Frederick Douglass, Jose Yglesias and Frankie Mae all had one thing in common. They all had someone overlooking them whether it be a slave master, plantation owner or simply the owners of the workplace. All 3 of these overseers made them feel inferior by taking away their rights and trying to control a bit of their lives. These overseers is what made the main characters of each story come to realize that they were oppressed. At that point one has two choices in life, either to fight the oppression and come out on top or become depressed in the oppression and let it get the best of you.
Frederick Douglass talks about what he experienced as he was enslaved down south in Maryland by Mr. and Mrs. Auld. Douglass’ frequent hearing of his mistress reading the bible aloud “awakened [his] curiosity in respect to this mystery of reading and roused in [him] the desire to learn.” His mistress gladly consented to teach him how to read and soon enough Douglass was spelling words of 3 or 4 letters. So proud of Douglass as if he were her own son, she informed he husband of her accomplishment. This is where it all turned dark and gloomy. Douglass was forbidden to read and further lessons from Mrs. Auld. Mr. Auld believed “if you give a nigger an inch he will take an ell. Learning will spoil the best nigger in the world.” Douglass was already given an inch by learning the English alphabet and now he wanted the ell. Just because he was forbidden to read didn’t stop him from doing so. When he was sent on errands or when playtime was allowed he would step aside with his young white playmates and take occasional spelling lessons with his Webster’s spelling book in his pocket. Deep down he knew education would help himself out of the institution of slavery. He also knew that there had to be a reason as to why Master Auld was forbidding him to learn how to read and write. From that moment on Douglass knew the key to his freedom was educating himself. Douglass chose to fight the oppression and in the end he came out on top, becoming a free man and a successful abolitionist.
The same is not the case in Jean Wheeler Smith’s Frankie Mae. Frankie Mae was the daughter of an African American slave who worked on a plantation as timekeeper for Mr. Junior White. Mae, clever at a very early age when she handled the situation with stove money collector very smoothly, her father didn’t want her working on the plantation. Mae had a very strong desire to go to school and get educated. But that all changed when the plantation owner wanted as many hands on the field to chop the cotton. She was not able to attend school full time missing several days or even months. She was not promoted from 4th to 5th grade because she had missed so much school and couldn’t keep up with the rest of the class. One year she decided to keep a record of what they made and what they spent for her father. When her figures differed from Junior White’s she decided to speak up at the yearly end payout. White didn’t care for what she had to say and simply made her seem like a liar. “Long as you live, bitch, I’m gonna be right and you gonna be wrong. Now get your black ass outta here,” were White’s words to Frankie Mae after she tried disputing his word. From that day she lost interest in school, numbers and education. Being 15 and still in 4th grade she bore her first child. Over the next four years she had 3 more children and died giving birth to the fifth one because she bled to death and her father was short $40 to deposit at the county hospital. Frankie Mae knew from the payout day that no matter how educated she was, she was going to have no power, especially being a female and black simultaneously. That day was the death of her and her inspirations to go to school and get educated. She was oppressed and unfortunately didn’t come out on top and died in depression.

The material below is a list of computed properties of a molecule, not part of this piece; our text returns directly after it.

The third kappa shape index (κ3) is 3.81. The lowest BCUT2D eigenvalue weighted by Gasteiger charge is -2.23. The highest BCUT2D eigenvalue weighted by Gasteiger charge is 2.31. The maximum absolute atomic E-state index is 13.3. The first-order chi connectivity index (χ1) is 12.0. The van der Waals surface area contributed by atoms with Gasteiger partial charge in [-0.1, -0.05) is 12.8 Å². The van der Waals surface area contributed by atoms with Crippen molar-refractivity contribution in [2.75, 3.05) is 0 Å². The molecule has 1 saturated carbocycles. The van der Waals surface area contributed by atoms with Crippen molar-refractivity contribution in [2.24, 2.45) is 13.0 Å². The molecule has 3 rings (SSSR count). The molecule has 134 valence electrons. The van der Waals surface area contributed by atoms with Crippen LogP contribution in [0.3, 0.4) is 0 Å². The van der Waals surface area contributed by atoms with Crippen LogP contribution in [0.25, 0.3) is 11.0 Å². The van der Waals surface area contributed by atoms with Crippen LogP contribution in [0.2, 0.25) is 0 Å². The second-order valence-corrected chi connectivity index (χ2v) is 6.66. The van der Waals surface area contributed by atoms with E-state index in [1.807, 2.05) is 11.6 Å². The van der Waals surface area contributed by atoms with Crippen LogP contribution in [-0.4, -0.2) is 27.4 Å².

Jose Yglesias’ story is similar to Douglass’ because he stood up for what he believed. Yglesias, a cigar maker in the city of Tampa, Florida around the time of the Great Depression went on strike with his fellow workers for a one of a kind cause. They didnt go on strike beause they will “illpaid or dissatisfied with the tedium of rolling fine cigars all day in the hot sun,” but because their employers had forbidden Los Lectores from reading to the workers from the works of famous writers. They went on a 3-month strike all because no one was reading to them while they were working hard in the sun all day long. Yglesias stood up for what he believed in during very hard times. Eventually he had to go back to work because everyone was struggling to make ends meet without the Lectores reading to them.
The Digital Divide has become a topic of much interest as we emerge with new media tools everyday. The Digital Divide has one main cause: MONEY. If every country was like the United States and other countries like in Europe, there wouldn’t be a so called “Digital Divide.” But since this isn’t a golden age with prosperity throughout the world, some countries will be ahead of other countries like the developing nations and third world countries in Africa and South America. Certain countries have an advantage over others because of their specific Gross Domestic Product which is an indicator of a country’s standard of living. If every nation was rich we would all be well connected with each other. Money makes the world go round and if you don’t have money you probably cant even turn on a computer in a village in Africa. Ok maybe you might be able to turn it on but what if you in such an undeveloped area that you cant connect to the internet. So there is definitely a digital divide in the 21st century on planet Earth.
– Faizan Mahmood (008)